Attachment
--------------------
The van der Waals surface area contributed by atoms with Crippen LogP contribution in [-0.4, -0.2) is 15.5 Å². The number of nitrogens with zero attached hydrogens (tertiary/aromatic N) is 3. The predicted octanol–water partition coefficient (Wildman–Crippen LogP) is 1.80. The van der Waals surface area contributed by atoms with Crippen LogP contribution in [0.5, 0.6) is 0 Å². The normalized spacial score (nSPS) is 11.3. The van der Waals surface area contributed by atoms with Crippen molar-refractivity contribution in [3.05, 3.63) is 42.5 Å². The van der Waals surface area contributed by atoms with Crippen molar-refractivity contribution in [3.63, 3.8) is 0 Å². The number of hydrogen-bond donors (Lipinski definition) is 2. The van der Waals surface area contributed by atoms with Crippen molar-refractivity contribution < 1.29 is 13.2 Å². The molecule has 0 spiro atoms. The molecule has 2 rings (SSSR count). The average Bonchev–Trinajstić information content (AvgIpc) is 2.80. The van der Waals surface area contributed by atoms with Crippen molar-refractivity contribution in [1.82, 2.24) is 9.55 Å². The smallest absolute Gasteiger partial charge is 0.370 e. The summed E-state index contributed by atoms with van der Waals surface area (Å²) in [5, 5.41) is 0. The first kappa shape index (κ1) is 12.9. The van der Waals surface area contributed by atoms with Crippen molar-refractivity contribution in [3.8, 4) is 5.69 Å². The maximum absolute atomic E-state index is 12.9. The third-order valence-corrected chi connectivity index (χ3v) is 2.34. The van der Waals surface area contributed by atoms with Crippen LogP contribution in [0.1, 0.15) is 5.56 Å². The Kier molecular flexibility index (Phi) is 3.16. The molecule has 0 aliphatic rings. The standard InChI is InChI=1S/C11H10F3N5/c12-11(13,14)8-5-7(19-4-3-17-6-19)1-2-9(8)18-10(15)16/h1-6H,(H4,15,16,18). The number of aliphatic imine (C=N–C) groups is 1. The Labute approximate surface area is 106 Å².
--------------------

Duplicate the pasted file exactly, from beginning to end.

The van der Waals surface area contributed by atoms with Crippen LogP contribution in [-0.4, -0.2) is 15.5 Å². The number of nitrogens with zero attached hydrogens (tertiary/aromatic N) is 3. The predicted octanol–water partition coefficient (Wildman–Crippen LogP) is 1.80. The van der Waals surface area contributed by atoms with Crippen LogP contribution in [0.5, 0.6) is 0 Å². The normalized spacial score (nSPS) is 11.3. The van der Waals surface area contributed by atoms with Crippen molar-refractivity contribution in [3.05, 3.63) is 42.5 Å². The van der Waals surface area contributed by atoms with Crippen molar-refractivity contribution in [3.63, 3.8) is 0 Å². The number of hydrogen-bond donors (Lipinski definition) is 2. The van der Waals surface area contributed by atoms with Crippen molar-refractivity contribution < 1.29 is 13.2 Å². The molecule has 0 spiro atoms. The molecule has 2 rings (SSSR count). The average Bonchev–Trinajstić information content (AvgIpc) is 2.80. The van der Waals surface area contributed by atoms with Crippen molar-refractivity contribution in [1.82, 2.24) is 9.55 Å². The smallest absolute Gasteiger partial charge is 0.370 e. The summed E-state index contributed by atoms with van der Waals surface area (Å²) in [5, 5.41) is 0. The first kappa shape index (κ1) is 12.9. The van der Waals surface area contributed by atoms with Crippen molar-refractivity contribution in [3.8, 4) is 5.69 Å². The maximum absolute atomic E-state index is 12.9. The third-order valence-corrected chi connectivity index (χ3v) is 2.34. The van der Waals surface area contributed by atoms with Crippen LogP contribution in [0.1, 0.15) is 5.56 Å². The Kier molecular flexibility index (Phi) is 3.16. The molecule has 0 aliphatic rings. The standard InChI is InChI=1S/C11H10F3N5/c12-11(13,14)8-5-7(19-4-3-17-6-19)1-2-9(8)18-10(15)16/h1-6H,(H4,15,16,18). The number of aliphatic imine (C=N–C) groups is 1. The Labute approximate surface area is 106 Å².